Advances in Side Effect Management

Conquering the Cancer Care Continuum – Series Three: Third Issue —March 9, 2015
Lillie D. Shockney, RN, BS, MAS, ONN-CG
Editor-in-Chief, JONS; Program Director, AONN+; University Distinguished Service Professor of Breast Cancer, Administrative Director, The Johns Hopkins Breast Center; Director, John Hopkins Cancer Survivorship Programs; Professor of Surgery and Oncology, JHU School of Medicine; Co-Creator, Work Stride-Managing Cancer at Work
shockli@jhmi.edu

Among the various types of treatment that a patient with cancer may undergo, chemotherapy is associated with the greatest concerns with respect to side effects. Although patients may comprehend the importance of receiving chemotherapy as a key component of their treatment plan, the fear of adverse events (AEs) is always foremost on their minds. This third issue of Conquering the Cancer Care Continuum™ focuses on this topic, and provides insight into the critical role played by oncology pharmacists and nurses in the management of treatment-related side effects. Without the effective management of such complications as chemotherapy-induced nausea and vomiting (CINV), peripheral neuropathy, fatigue, and insomnia, a patient may decide to discontinue therapy prematurely. This could likely result in that individual not receiving the intended benefits of treatment. Such side effects do not merely disrupt a patient’s quality of life (QOL), they can also result in an individual’s life becoming totally derailed. For example, a patient may need to work for financial reasons while undergoing chemotherapy. If the AEs experienced during and following each treatment cycle are associated with the patient not being able to function well physically and/or mentally, this may become a barrier to adherence.

We must also be mindful of asking patients what their life goals are and of striving on their behalf to dovetail those goals into the treatment plan. For example, if an individual is studying to become a concert pianist and his or her scheduled chemotherapy regimen includes agents that are known to induce long-term neuropathy, we would be potentially robbing that individual of important career goals. Thus, there are numerous issues to consider when selecting a combination of agents and planning for the administration of therapy, with the goal being for the patient to take the regimen as prescribed while, at the same time, having his or her side effects minimized to the best of our ability.

In this publication, several drug classifications will be discussed by an oncology pharmacist who is an expert on side effect management. An oncology nurse will also provide her perspective on the important role played by nurses in caring for patients undergoing chemotherapy. Whenever possible, we want to proactively prevent AEs from occurring. If that is not possible, then minimizing symptoms so they are manageable and do not disrupt a patient’s daily routine is the next desired outcome. Educating patients on what to expect and on the management of AEs is imperative as we prepare them for each phase of treatment.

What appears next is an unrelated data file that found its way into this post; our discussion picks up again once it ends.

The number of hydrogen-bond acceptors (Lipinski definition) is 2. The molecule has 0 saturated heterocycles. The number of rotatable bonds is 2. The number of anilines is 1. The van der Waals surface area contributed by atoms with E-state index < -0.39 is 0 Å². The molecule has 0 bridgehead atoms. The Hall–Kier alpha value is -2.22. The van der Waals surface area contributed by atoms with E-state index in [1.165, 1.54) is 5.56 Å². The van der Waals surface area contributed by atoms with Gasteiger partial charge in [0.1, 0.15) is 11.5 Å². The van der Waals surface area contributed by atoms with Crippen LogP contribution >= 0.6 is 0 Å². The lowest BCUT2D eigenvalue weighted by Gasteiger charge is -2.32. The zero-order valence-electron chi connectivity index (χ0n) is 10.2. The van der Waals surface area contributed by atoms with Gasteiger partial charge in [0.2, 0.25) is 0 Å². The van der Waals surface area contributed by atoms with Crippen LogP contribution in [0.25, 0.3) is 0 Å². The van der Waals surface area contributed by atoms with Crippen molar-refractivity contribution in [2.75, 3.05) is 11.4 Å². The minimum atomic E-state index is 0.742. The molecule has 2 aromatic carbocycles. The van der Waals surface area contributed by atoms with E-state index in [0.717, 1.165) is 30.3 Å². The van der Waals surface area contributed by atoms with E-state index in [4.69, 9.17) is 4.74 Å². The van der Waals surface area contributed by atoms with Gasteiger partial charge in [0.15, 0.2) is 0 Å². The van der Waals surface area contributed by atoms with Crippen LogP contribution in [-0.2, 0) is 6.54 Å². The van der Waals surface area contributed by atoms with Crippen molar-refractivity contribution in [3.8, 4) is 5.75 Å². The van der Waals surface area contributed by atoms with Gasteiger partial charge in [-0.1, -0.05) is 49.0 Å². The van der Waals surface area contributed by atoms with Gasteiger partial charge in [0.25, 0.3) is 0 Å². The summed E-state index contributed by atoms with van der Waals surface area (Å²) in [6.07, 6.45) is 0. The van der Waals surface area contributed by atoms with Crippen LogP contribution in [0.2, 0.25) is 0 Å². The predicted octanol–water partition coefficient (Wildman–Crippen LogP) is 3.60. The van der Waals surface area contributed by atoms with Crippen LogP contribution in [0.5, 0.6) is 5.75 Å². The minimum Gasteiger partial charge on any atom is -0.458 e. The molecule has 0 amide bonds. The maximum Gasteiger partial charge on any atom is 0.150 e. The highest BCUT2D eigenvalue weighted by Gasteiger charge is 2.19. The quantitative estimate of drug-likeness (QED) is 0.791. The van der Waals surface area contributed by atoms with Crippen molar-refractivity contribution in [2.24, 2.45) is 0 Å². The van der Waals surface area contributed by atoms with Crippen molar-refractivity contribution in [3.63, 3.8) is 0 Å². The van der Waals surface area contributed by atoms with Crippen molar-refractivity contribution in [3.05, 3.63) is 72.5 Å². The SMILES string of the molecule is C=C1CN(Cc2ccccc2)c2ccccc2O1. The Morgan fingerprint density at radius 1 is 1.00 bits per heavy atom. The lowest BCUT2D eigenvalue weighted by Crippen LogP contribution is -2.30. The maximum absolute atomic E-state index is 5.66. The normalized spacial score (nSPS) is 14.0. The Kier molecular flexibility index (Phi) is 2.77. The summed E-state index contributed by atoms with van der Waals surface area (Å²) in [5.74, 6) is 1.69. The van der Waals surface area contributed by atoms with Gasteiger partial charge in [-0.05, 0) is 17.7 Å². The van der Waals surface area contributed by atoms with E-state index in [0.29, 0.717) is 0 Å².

As more agents for the management of side effects transition from intravenous (IV) to oral drugs, the need for effective patient education must be recognized. We are placing the responsibility on the patient and on his or her family members to take oral medications as prescribed. This may be difficult for some individuals if they have memory problems, an unusual work schedule, or other barriers that might result in them not receiving the medications at the right time in the right dosage and in the right sequence. For this reason, nurses must be proactive and follow up with their patients by phone, rather than waiting for them to call the clinic or show up for their next appointment.

Novel agents are being developed for the management of CINV, and it is important for oncology specialists to remain informed about what is coming down the research pike. In the last 2 to 3 decades, we have witnessed great improvements in the development and standardization of US Food and Drug Administration–approved drugs that have improved QOL among patients undergoing chemotherapy. It is very impor­tant to share these advances with our patients so they can make informed decisions regarding their care.

One issue remains, however, and for an ironic reason. Third-party payment for IV medications remains a covered service. However, some very effective antiemetic agents are administered orally. In certain cases, these medications are not covered by insurance because they are oral medications. We need to push this issue from a regulatory perspective. It is very advantageous to have patients empowered to manage their side effects at home, and this can often be done safely with the use of oral drugs designed for that purpose. If the out-of-pocket expenses exceed what is financially realistic for a patient to handle, however, oncologists must then default to having that patient continue to visit an oncology facility and receive older IV medications. This is just not logical. I am a believer in having a patient’s voice heard when changes in regulations are needed. When a pharmaceutical company speaks, there is a high probability that its voice is not heard, because this would probably be considered a conflict of interest. When an oncology specialist speaks, there also may be an assumption that this in some way benefits the cancer care team. When a patient describes his or her experience, however, people listen.

It is my hope that the following articles will provide useful information that you can use to advocate for your patients, and provide them with the tools they need to reap the benefits of treatment while maintaining QOL throughout the continuum of care.

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Last modified: June 6, 2018

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